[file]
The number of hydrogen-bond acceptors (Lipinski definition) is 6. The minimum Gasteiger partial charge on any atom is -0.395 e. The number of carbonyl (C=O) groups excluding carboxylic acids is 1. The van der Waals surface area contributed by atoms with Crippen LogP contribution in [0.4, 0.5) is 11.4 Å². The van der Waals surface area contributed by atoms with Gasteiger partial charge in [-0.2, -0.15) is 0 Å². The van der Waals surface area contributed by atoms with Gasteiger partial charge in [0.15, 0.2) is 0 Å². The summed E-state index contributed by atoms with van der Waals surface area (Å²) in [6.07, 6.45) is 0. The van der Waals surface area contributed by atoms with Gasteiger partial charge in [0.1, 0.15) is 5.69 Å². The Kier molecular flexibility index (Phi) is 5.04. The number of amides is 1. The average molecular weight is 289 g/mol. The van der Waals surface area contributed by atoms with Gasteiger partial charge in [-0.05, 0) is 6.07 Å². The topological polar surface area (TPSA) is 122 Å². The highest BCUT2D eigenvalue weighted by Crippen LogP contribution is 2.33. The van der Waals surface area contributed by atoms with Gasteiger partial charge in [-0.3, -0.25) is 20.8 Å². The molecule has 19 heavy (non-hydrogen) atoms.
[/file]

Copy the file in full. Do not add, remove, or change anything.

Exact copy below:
The number of hydrogen-bond acceptors (Lipinski definition) is 6. The minimum Gasteiger partial charge on any atom is -0.395 e. The number of carbonyl (C=O) groups excluding carboxylic acids is 1. The van der Waals surface area contributed by atoms with Crippen LogP contribution in [0.4, 0.5) is 11.4 Å². The van der Waals surface area contributed by atoms with Gasteiger partial charge in [-0.2, -0.15) is 0 Å². The van der Waals surface area contributed by atoms with Gasteiger partial charge in [0.15, 0.2) is 0 Å². The summed E-state index contributed by atoms with van der Waals surface area (Å²) in [6.07, 6.45) is 0. The van der Waals surface area contributed by atoms with Gasteiger partial charge in [0.1, 0.15) is 5.69 Å². The Kier molecular flexibility index (Phi) is 5.04. The number of amides is 1. The average molecular weight is 289 g/mol. The van der Waals surface area contributed by atoms with Gasteiger partial charge in [-0.05, 0) is 6.07 Å². The topological polar surface area (TPSA) is 122 Å². The highest BCUT2D eigenvalue weighted by Crippen LogP contribution is 2.33. The van der Waals surface area contributed by atoms with Gasteiger partial charge in [-0.3, -0.25) is 20.8 Å². The molecule has 19 heavy (non-hydrogen) atoms.